“Barbecue and smoking is slow cooking, slow and low, below 250 degrees,” Mr. Dirks explained. “You smoke it for the flavor. It’s a whole different way of cooking.”
17 September 2003, New York (NY) Times, “Far from the South, the makings of a barbecue war” by Julia Moskin, pg. F6:
Green, or moist wood is the key to a fire that burns low and slow.
Google Books

Barbecue Your Way to Greatness with 575 Lip Smackin’ Recipes from the baron of barbecue
by Paul Kirk
Boston, MA: Harvard Common Press
Pg. 267:
The trick with beef ribs is to get them tender, so low and slow is the way to go.
House of Been Blog
On the Texas BBQ Trail
May 9, 2008
When talking about the barbeque of central Texas it means two things, tradition and beef. The origin of selling smoked meats out the back alley door of a meat market or butcher shop is evident in a couple of the places we will visit in the series. In the early days the meat market would smoke and sell some of the cheaper or less desirable cuts out the back of the shops to the field and farm workers with nothing more than a few saltine crackers or a couple slices of bread, no sides, no sauce. Later this became the the focus of the business, birthing a strong barbeque tradition. In other parts of the country you say “barbeque” and this means pork cooked slow and low. Oh, how I love these porcine delights but in the heart of Texas beef reigns as king and pork takes a back seat if appearing at all.
Ramblings From The High Desert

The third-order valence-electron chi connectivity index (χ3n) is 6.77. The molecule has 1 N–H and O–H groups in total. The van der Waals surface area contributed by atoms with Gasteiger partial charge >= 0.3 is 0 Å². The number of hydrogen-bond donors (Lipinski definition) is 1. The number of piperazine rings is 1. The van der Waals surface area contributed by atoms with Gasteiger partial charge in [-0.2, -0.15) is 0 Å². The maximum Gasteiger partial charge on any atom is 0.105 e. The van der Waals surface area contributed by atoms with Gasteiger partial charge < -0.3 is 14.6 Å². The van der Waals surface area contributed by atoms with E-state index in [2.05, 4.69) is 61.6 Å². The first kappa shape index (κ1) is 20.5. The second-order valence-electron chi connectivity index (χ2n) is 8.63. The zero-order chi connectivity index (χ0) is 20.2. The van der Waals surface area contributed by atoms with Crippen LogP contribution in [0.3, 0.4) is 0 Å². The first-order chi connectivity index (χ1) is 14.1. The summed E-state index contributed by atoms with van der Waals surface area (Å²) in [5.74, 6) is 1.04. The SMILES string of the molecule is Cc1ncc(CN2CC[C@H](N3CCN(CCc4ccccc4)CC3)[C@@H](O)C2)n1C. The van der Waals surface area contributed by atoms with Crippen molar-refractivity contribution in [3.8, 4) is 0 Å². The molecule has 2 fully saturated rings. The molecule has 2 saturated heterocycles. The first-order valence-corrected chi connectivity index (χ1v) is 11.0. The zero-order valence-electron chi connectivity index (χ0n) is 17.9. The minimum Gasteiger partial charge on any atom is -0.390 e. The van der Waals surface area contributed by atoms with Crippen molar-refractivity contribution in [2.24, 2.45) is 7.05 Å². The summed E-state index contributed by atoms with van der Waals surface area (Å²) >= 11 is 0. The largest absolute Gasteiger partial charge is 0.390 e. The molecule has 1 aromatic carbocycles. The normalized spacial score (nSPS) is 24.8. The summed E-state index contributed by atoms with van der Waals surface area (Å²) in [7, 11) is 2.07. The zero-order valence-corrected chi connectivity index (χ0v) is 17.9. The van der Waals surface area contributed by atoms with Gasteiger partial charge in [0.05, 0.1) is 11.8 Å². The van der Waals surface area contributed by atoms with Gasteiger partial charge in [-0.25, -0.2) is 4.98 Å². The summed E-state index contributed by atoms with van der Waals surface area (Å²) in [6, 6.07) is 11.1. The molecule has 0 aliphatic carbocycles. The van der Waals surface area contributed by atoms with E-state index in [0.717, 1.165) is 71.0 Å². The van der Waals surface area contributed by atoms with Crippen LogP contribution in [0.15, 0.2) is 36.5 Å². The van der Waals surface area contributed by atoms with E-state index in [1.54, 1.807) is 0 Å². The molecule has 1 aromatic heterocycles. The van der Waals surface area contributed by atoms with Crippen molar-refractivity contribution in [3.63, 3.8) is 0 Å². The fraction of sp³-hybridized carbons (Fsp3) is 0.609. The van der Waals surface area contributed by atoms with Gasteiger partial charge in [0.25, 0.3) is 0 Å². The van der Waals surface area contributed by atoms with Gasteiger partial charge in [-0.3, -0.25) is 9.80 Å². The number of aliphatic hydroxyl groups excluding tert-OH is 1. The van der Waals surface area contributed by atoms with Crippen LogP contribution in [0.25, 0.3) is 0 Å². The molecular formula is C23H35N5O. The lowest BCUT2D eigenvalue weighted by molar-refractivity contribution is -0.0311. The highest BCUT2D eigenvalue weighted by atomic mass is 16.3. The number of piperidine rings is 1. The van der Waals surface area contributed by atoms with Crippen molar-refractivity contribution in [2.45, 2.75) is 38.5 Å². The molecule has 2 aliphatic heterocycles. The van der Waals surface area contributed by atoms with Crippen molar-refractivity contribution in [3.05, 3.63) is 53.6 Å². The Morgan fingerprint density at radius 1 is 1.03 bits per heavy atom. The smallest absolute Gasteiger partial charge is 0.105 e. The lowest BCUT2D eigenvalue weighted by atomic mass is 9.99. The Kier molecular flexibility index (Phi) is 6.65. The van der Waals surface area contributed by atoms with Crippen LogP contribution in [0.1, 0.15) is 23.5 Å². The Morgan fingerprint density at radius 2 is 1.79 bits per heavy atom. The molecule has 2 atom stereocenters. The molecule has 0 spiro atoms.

Home BBQing
May 10, 2008
I love to BBQ! Here are some of the spoils of all that work that goes into making real BBQ cooked “Slow and Low”. What is slow and low? Well the short answer is, food cooked over indirect heat (usually wood or charcoal) at between 220 and 250 degrees until its internal temp reaches a certain point, then wrapped in foil and allowed to rest for a few more hours. 12-24 hours total cooking time at low temps are not unheard of. The food below was cooked for about 11 hours and allowed to rest for 3 more hours.
Red Inside
Tuesday, May 20, 2008
Restaurant review: Wildwood Barbeque
I’ve got the “Texas Low and Slow Smoked Briskets” and my better half had the “Fallin’ Off the Bone Beef Short Rib” queen cut to be precise, only one rib.
Wildwood Barbeque 225 Park Ave. S., New York, NY 10003
Galesburg, IL - The Register-Mail
Get ready for grilling season
The Sacramento Bee and The State Journal-Register
Posted May 21, 2008 @ 02:03 PM
General grilling tips
1. For direct grilling, place food right over the fire. Start food over the hottest zone and move it to a cooler zone after it’s seared to finish cooking.
2. For indirect grilling on a charcoal grill, rake embers into two piles at opposite sides of the grill. Place an aluminum foil drip pan in the center. Place food on grate in the center.
3. For indirect grilling on a gas grill, light one side to high. Cook on the other side.
4. Barbecue means slow and low. To do it on a grill, use the indirect-grilling instructions above to get a lower temperature.

Posted by Barry Popik
Texas (Lone Star State Dictionary) • Thursday, May 22, 2008 • Permalink